What’s the protocol?

12 06 2009

He was stunned – this was the first time anyone had ever asked him that question.

Now it was my turned to be stunned. How could someone not have asked already! I mean, you don’t just walk into some strangers’ house and make yourself at home, raid their food, flop on their couch, sleep in their bed! Not unless you already know that you have their blessing to be there. So why would I do that to the traditional owners of this land! I wouldn’t. I wanted to say hello, and see what the protocols were. Seems obvious to me.

But… who do I ask, and what do I do?

GWpicAbThat was my question back in 2001. My wife and I were finally settling down – we had bought land to build a house to live in. So I thought about this place.

Who were the traditional owners? We went and asked at Yanchep National Park where there was an Aboriginal cultural show. We asked the fellas who was the person we should ask our protocol question to. They said, Cedric. So I called him up. He came to our house. We had tea.

I asked my question again: “If it were 200 years ago, and I walked onto this place, what would I do to show proper respect to be here?” After a long, motionless pause, he murmured, “no-one’s ever asked me that before.”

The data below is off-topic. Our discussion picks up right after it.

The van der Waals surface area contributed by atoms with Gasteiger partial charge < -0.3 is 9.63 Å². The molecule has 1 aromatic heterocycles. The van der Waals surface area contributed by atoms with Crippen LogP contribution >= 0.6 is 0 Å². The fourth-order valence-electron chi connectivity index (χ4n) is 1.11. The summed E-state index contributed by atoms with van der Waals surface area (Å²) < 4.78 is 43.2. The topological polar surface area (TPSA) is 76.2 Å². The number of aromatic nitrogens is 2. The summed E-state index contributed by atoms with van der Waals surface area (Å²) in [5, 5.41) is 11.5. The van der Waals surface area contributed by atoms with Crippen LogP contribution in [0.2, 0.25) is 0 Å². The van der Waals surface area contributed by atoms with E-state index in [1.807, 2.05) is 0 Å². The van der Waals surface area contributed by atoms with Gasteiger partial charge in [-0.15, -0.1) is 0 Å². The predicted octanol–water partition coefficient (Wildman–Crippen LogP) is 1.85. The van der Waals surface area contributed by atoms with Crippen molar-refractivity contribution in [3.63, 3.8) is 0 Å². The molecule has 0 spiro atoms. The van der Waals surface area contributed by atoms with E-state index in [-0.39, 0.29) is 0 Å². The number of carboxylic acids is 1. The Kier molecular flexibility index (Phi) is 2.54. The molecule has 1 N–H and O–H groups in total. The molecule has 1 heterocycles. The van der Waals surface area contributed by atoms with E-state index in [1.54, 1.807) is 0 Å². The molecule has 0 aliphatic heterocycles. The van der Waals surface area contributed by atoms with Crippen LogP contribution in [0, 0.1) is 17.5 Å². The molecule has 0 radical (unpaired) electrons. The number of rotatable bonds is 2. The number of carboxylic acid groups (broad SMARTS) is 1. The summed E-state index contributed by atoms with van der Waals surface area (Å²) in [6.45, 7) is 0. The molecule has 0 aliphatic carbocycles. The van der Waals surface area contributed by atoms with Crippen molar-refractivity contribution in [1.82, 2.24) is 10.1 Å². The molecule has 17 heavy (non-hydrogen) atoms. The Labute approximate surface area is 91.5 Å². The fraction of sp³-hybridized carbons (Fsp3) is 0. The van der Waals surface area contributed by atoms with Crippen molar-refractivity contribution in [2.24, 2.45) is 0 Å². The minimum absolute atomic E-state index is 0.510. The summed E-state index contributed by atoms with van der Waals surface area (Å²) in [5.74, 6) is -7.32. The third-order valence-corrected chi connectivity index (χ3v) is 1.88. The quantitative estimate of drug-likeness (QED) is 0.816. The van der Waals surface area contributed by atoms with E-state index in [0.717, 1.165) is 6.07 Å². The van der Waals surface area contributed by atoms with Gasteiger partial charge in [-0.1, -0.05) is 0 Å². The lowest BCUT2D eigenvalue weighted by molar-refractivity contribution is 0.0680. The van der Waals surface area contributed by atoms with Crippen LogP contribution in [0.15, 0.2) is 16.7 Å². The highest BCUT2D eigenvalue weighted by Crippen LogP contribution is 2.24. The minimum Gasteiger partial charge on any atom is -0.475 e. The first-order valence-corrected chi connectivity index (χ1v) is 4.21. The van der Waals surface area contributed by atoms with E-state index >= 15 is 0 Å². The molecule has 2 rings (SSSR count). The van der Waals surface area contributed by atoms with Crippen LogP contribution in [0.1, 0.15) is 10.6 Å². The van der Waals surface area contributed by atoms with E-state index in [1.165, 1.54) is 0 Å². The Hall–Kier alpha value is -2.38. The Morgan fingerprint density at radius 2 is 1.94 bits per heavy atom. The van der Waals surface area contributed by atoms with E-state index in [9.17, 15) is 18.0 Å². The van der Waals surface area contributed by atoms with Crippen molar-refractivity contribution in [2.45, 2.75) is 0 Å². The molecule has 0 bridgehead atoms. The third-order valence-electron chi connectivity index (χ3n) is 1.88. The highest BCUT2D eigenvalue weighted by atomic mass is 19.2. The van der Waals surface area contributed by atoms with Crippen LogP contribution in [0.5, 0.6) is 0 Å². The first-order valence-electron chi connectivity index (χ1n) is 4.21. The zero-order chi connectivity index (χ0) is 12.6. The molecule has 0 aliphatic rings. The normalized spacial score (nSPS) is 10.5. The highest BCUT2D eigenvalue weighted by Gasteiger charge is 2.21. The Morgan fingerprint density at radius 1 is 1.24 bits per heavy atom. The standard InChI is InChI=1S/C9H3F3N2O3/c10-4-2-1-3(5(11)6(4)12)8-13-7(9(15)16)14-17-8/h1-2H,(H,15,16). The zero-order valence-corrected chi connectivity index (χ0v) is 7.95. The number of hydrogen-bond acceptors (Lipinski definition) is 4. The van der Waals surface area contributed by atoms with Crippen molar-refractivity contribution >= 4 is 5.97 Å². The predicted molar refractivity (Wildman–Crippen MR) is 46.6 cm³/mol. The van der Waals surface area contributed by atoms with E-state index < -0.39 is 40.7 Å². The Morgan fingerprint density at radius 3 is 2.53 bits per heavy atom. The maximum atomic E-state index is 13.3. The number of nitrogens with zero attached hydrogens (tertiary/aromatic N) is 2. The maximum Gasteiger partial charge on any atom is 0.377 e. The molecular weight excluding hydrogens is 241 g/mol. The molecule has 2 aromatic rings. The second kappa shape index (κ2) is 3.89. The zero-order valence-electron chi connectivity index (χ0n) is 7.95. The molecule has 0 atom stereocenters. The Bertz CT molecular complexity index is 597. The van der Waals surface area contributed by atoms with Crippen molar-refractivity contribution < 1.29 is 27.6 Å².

I also asked, “is there anyone else I should ask?” I didn’t want to take sides in any aboriginal politics. So I visited the Sydney Road mob, and called Bropho’s mob. Cedric had me walk the bush all day for a suitable stick for a message stick.

But no-one gave me a definitive answer, not because they didn’t know what to do, but I soon realized it was because there were disagreements between them about who had the right to speak on behalf of the others.

Cedric knew what to do, but he was stalling while groups were hammering out who the right people to talk to were. Then he had a heart-transplant. Finally he began to make progress.

With 6 other families with recorded family trees, they have been working with the South West Aboriginal Land & Sea Council (SWALSC) to recognize their family lineage back to the owners of the lands, as written by settlers records.

Now we are beginning to prove who the right elders are, to tell me the protocols we need to observe today. Soon I’ll be able to do it. Till then I wear a wristband in aboriginal colors…

But I know that for Cedric, the fact that we so desire to do it, is enough for now.



One response

12 06 2009
Recognize the Owners Properly « Whadjuk Sovereign Lands

[…] Observe the Aboriginal protocol as closely as you […]

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